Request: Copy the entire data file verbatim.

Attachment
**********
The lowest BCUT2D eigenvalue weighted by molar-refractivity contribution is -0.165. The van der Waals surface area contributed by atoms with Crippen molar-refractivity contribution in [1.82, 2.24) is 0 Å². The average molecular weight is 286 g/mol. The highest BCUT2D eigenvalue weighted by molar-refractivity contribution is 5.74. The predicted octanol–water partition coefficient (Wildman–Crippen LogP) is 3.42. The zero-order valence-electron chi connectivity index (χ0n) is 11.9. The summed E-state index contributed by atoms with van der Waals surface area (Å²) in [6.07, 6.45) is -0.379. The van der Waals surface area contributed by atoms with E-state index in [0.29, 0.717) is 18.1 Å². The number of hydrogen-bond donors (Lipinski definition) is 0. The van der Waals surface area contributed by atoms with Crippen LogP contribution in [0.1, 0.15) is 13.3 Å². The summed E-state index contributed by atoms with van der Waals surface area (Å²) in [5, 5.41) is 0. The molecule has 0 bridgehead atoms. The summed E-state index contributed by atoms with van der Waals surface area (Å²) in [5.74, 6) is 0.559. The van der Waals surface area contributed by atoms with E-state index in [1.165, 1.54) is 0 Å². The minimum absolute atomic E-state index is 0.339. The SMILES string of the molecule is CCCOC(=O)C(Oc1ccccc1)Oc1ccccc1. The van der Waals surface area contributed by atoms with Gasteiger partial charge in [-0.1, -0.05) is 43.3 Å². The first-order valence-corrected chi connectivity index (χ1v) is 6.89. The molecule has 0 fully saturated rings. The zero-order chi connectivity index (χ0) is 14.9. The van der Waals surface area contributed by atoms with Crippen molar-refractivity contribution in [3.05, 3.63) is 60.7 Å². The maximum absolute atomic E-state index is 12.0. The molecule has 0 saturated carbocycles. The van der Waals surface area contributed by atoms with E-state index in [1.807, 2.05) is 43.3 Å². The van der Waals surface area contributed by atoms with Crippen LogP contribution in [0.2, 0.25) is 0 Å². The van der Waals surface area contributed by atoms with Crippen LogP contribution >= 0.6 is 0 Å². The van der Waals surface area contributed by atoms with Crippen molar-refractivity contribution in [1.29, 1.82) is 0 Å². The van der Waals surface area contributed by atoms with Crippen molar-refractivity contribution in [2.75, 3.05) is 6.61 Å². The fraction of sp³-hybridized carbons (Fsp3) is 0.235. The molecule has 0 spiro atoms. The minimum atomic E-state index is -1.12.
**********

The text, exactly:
The lowest BCUT2D eigenvalue weighted by molar-refractivity contribution is -0.165. The van der Waals surface area contributed by atoms with Crippen molar-refractivity contribution in [1.82, 2.24) is 0 Å². The average molecular weight is 286 g/mol. The highest BCUT2D eigenvalue weighted by molar-refractivity contribution is 5.74. The predicted octanol–water partition coefficient (Wildman–Crippen LogP) is 3.42. The zero-order valence-electron chi connectivity index (χ0n) is 11.9. The summed E-state index contributed by atoms with van der Waals surface area (Å²) in [6.07, 6.45) is -0.379. The van der Waals surface area contributed by atoms with E-state index in [0.29, 0.717) is 18.1 Å². The number of hydrogen-bond donors (Lipinski definition) is 0. The van der Waals surface area contributed by atoms with Crippen LogP contribution in [0.1, 0.15) is 13.3 Å². The summed E-state index contributed by atoms with van der Waals surface area (Å²) in [5, 5.41) is 0. The molecule has 0 bridgehead atoms. The summed E-state index contributed by atoms with van der Waals surface area (Å²) in [5.74, 6) is 0.559. The van der Waals surface area contributed by atoms with E-state index in [1.165, 1.54) is 0 Å². The minimum absolute atomic E-state index is 0.339. The SMILES string of the molecule is CCCOC(=O)C(Oc1ccccc1)Oc1ccccc1. The van der Waals surface area contributed by atoms with Gasteiger partial charge in [-0.1, -0.05) is 43.3 Å². The first-order valence-corrected chi connectivity index (χ1v) is 6.89. The molecule has 0 fully saturated rings. The zero-order chi connectivity index (χ0) is 14.9. The van der Waals surface area contributed by atoms with Crippen molar-refractivity contribution in [3.05, 3.63) is 60.7 Å². The maximum absolute atomic E-state index is 12.0. The molecule has 0 saturated carbocycles. The van der Waals surface area contributed by atoms with E-state index in [1.807, 2.05) is 43.3 Å². The van der Waals surface area contributed by atoms with Crippen LogP contribution in [0.2, 0.25) is 0 Å². The van der Waals surface area contributed by atoms with Crippen LogP contribution >= 0.6 is 0 Å². The van der Waals surface area contributed by atoms with Crippen molar-refractivity contribution in [1.29, 1.82) is 0 Å². The van der Waals surface area contributed by atoms with Crippen molar-refractivity contribution in [2.75, 3.05) is 6.61 Å². The fraction of sp³-hybridized carbons (Fsp3) is 0.235. The molecule has 0 spiro atoms. The minimum atomic E-state index is -1.12.